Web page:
Housing in Canada: Should you buy or rent a home?

Renting gets a bad rap, especially in Canada. Many of us believe that investing in a house is one of the best financial decisions you can make, given that it helps build wealth.

That belief has largely been correct, as housing prices have seen growth in the last decade. According to the Canadian Real Estate Association, the average cost to own a home in Canada is $665,850 as of June 2022, which is out of reach for many Canadians. Statistics Canada shows that the median after-tax income of Canadian families was $66,800 in 2020.

It’s easy to see the benefits of owning a home instead of renting, as buying a house can help build equity so that you’re not wasting money on rent. There can also be a feeling of comfort and security that comes with owning your own home.

There are many options for income generation as well; you can rent your property out or list a portion of it on Airbnb. For many, a home can also be a status symbol and a declaration to the world that you’ve officially entered adulthood.

Yes, there are many benefits to owning a property, but if you are priced out of the market and have to rent, don’t feel too bad. There are several potential financial advantages to renting over buying. For example, here are some of the costs that you can’t get back once you own a home:


  1. Maintenance costs: Equal to roughly one per cent of the property value each year on average.

  2. property tax: This can be a significant cost, depending on where you live.

  3. Interest payments: These can be very high, especially with interest rates predicted to increase.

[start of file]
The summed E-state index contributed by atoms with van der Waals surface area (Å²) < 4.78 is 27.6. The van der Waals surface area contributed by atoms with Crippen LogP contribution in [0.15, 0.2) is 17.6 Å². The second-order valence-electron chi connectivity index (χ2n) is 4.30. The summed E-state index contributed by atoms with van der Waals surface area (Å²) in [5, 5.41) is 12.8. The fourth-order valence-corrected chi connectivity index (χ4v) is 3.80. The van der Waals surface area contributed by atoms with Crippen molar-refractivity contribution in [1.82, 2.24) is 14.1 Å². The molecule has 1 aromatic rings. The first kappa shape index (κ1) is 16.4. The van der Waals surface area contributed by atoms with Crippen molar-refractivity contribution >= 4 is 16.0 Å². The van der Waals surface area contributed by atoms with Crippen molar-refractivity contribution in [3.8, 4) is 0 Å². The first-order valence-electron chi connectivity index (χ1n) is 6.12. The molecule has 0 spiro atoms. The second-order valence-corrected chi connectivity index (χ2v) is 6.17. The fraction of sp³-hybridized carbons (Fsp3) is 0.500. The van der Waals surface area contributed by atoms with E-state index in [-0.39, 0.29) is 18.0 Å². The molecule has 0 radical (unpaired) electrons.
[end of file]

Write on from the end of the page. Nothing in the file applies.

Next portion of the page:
4. Realtor fees and closing costs: This depends on the cost of the house and province you’re in, but realtor fees and closing costs amount to an average of between two to three per cent of the total cost of the property for the buyer.

So, how should you decide whether to rent or buy a property? There’s a simple calculation you can use to help you determine this.

PURCHASE PRICE VS. RENTAL PRICE

The price-to-rent ratio is a simple calculation to determine if the current market you want to buy in is potentially overvalued, and if you might be better off renting:

  1. Take the price of the property you are thinking of buying
  2. Divide that number by the total annual rent of that same property

If the number you get is between one and 15, it’s suggested that it is much better to buy than rent. If it’s between 16 and 20, it’s a tougher call, but it’s typically better to rent than buy. If it’s above 21, then it is strongly suggested that you rent instead of buy.

For example, say you are looking to buy a condo in Vancouver for $700,000, but you can rent the same property for $2,500 per month. The calculation would be $700,000 divided by $30,000 (which is the result of $2,500 multiplied by 12), which gives you 23.33. According to this ratio, you might be better off to rent than buy this condo.

Take the results of the price-to-rent ratio with a grain of salt. Like any ratio or rule of thumb, it’s one factor of many that you can evaluate when making the decision to buy or rent a home.

There are also many non-financial benefits to renting as well. As a renter, you have more mobility and freedom to choose where you want to live. There can also be a lot of stress in owning a house if repairs need to be done or property taxes increase. When moving to a new city, there’s a lot you might not know about the area, and it might be better to rent for a period of time before buying.

There’s also no guarantee that activity within the Canadian housing market will continue to grow in the future. In a worst-case scenario, there could be a housing correction or crash after you purchase a home, and your house could be worth a lot less. This seems to be starting to happen in parts of Canada, and with interest rates rapidly increasing, housing values ​​have dipped in some markets.

Yes, I do still think it is a good goal for most people to own real estate, but only if it makes sense financially. If home price growth has outpaced rental price growth by a large enough margin, then it would make more sense to rent.

At the end of the day, it’s a very personal decision, and you have to determine whether homeownership or renting is the right choice for you.


Christopher Liew is a CFA Charterholder and former financial advisor. He writes personal finance tips for thousands of daily Canadian readers on his Wealth Awesome website.

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